Caroline O'Shea

Caroline O'Shea of Washington D.C. places a penny on the grave at an annual ceremony at Greenmount Cemetery in honor of Johns Hopkins, the Baltimore merchant who left money in his will to establish the university and hospital. (Barbara Haddock Taylor, Baltimore Sun / December 24, 2011)

A Christmas wreath lay near Johns Hopkins' grave Saturday morning, atop a hill at Green Mount Cemetery.

Dozens gathered around Hopkins' gravestone in what has become an annual Christmas Eve tradition. Faculty, staff, alumni and their family members paid tribute to the man whose $7 million gift founded the Johns Hopkins University and hospital.

"In so many ways, he's affected lives for good, for people in the city here and the state, the country and around the world," said Ross Jones, vice president and secretary emeritus of the Johns Hopkins University.

Dr. Stephen Achuff, a Hopkins cardiologist who has studied the university's history, gave the crowd at the informal ceremony a lesson on the role of Mary Elizabeth Garrett — also buried at Green Mount — in the opening of the medical school.

Garrett was the daughter of John Work Garrett, president of the B&O Railroad. Hopkins was an early backer of the railroad. He had realized how important it would be to commerce after his experience delivering dry goods to other states by Conestoga wagon, Jones said.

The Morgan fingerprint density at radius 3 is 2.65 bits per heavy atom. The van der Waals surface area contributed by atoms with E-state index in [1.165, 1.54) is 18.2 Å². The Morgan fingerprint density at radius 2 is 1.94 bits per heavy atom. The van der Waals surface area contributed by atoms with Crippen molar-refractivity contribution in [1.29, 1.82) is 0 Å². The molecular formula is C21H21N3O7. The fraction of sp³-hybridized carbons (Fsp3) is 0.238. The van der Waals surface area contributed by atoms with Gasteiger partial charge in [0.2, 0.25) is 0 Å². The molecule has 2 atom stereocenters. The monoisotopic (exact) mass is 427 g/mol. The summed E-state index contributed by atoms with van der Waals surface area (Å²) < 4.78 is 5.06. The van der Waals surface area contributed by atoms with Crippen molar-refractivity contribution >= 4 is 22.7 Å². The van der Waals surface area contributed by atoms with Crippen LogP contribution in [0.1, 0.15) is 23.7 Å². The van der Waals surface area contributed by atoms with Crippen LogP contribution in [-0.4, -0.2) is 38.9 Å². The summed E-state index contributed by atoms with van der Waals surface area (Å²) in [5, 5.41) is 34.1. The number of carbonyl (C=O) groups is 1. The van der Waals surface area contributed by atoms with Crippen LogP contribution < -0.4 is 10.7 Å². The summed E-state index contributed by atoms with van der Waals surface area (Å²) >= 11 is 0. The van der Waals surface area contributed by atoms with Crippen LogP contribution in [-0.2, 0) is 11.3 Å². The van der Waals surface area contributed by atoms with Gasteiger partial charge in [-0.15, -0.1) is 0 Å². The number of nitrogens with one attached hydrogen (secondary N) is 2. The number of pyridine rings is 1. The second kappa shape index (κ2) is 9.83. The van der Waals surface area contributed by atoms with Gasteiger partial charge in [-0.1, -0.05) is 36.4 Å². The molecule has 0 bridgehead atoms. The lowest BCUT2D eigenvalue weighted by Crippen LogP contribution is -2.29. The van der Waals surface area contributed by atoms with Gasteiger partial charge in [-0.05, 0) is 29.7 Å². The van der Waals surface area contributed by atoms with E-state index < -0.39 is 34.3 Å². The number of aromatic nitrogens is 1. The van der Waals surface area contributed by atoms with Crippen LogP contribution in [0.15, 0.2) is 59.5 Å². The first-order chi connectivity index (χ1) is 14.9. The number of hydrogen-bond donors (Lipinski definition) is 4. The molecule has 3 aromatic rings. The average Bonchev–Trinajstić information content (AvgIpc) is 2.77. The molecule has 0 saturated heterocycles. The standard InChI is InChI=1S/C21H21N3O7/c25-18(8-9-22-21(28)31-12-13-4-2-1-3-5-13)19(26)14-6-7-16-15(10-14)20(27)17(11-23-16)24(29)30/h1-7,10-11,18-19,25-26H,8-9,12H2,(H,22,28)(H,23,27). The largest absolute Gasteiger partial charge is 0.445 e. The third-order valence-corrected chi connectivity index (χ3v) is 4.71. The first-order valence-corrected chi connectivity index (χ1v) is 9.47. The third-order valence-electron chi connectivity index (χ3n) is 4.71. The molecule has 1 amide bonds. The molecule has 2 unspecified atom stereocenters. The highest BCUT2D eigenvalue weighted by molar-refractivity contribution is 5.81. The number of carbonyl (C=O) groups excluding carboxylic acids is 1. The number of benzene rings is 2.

John Work Garrett recognized his daughter's business smarts, and she often sat in on his meetings, Achuff said.

After her father's death, she began campaigning for a medical school that would admit women, he said. Through her connections with other wealthy people, she helped raised the money needed to open the Johns Hopkins School of Medicine and donated her own funds — but she had some conditions for the gift.

In those times, medical schools were not selective, Achuff said. "Anyone could go if they had the money."

Garrett wanted the school to have rigorous standards. Those admitted needed to have an undergraduate degree. They must have studied chemistry, physics, and biology. They even needed "a good reading knowledge of French and German," Achuff said.

"It was quite a revolution," Achuff said after the memorial ceremony. "It changed everything. Not only did she get the medical school going, but she also launched a huge change in American medical education."

And Garrett insisted that women be admitted to the medical school.

The institution's first class started in 1893. It included three women and 15 men, he said.

"She stuck to her guns," Achuff said. "She was a tough negotiator."

Johns Hopkins died Dec. 24, 1873 at age 78. His obituary described him as "the merchant, banker and millionaire, whose beneficence this community is so largely to realize in the future."

A Quaker who grew up on a tobacco plantation in Anne Arundel County, he made his fortune as an investor in businesses, including the B&O Railroad. As a teenager, he had gone to Baltimore to work for his uncle's dry goods business before starting a wholesale company with his brothers.

Hopkins had no children to whom to leave his money. He had loved his first cousin, Elizabeth, but could not marry her because of Quaker disapproval, Achuff said.

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